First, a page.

When I started working with SIS, one of the first things I learned about was peak demand pricing and the impact it has on a manufacturing facility’s utility bills. These rates are levied differently by different utilities in disparate parts of the country, but the underlying methodology is still the same. A peak demand period is retroactively determined every month and any power consumed during this window is billed at a much higher amount than the normal rate. The critical component of this concept for facility managers is contained in that word retroactively. At the time of the peak hour, neither the utility nor the facility has any idea it is going on. Only after the data is reviewed at the end of the month can the peak time period be determined.
Obviously, the nature of this situation does not allow a manager to effectively prepare for the increased cost, and potentially adjust operations accordingly. I recently read a series of articles on Facilitiesnet about the concept of demand response, and how managers are attempting to proactively prepare facility operations in anticipation of a demand response call from their local facility providers.
Organizations are not just looking at demand response as a way to contain costs, but also as a part of their larger sustainability plans. Typically, that requires an organization to understand its load profiles. “Loads occurring at peak times can be shifted, and soon facility managers can do this without considering demand response calls,” says Lindsay Audin, president of Energywiz, Inc.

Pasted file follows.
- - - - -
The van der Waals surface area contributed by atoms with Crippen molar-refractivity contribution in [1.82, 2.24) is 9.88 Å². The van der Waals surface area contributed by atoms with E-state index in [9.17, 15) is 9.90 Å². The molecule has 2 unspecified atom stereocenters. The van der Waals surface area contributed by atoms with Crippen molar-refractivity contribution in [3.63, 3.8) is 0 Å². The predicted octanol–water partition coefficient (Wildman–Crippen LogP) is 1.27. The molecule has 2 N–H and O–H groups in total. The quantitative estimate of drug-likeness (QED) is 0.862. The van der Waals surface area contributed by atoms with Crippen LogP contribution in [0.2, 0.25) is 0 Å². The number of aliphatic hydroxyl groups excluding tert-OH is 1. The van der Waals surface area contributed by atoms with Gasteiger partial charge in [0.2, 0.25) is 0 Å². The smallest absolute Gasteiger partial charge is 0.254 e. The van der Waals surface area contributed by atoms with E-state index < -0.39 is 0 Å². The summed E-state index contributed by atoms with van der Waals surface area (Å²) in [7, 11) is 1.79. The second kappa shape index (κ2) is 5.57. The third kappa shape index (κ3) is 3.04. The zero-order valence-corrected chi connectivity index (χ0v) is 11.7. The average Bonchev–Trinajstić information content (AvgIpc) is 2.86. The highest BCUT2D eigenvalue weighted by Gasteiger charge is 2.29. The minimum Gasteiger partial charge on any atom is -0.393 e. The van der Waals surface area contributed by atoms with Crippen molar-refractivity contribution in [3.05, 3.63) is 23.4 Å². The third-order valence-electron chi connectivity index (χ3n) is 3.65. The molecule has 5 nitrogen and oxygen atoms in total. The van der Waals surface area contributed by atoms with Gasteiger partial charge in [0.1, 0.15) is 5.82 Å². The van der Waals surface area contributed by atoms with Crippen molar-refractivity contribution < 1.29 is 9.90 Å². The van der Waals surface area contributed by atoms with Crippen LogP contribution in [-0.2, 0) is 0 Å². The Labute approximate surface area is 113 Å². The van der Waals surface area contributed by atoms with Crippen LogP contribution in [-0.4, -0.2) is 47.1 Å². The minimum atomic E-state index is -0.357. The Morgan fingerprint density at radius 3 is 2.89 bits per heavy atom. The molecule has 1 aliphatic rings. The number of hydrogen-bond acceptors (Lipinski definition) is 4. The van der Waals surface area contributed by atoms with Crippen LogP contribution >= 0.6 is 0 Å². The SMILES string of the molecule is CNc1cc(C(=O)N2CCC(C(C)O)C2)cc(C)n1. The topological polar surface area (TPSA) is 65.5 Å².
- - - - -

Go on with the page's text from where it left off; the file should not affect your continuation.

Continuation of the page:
In an effort to help facilities schedule these load shifting periods, SIS has developed the capability to notify managers days in advance of a potential peak event through the website coincidentPEAK. Warnings can be issued as many as 10 days in advance, with confirmations provided 3 days prior to a potential peak demand episode. An electric utility load management program typically provides little more than a 15 minute warning.
With advanced notification provided by SIS, a manufacturer can effectively plan a production schedule so that operations are not interrupted, and utility costs are significantly reduced at the same time. A pilot program implemented with a foam insulation manufacturer has trimmed nearly $45,000 from that company’s electric bill in the past 4 months. Imagine what an effective load management program can do for your company!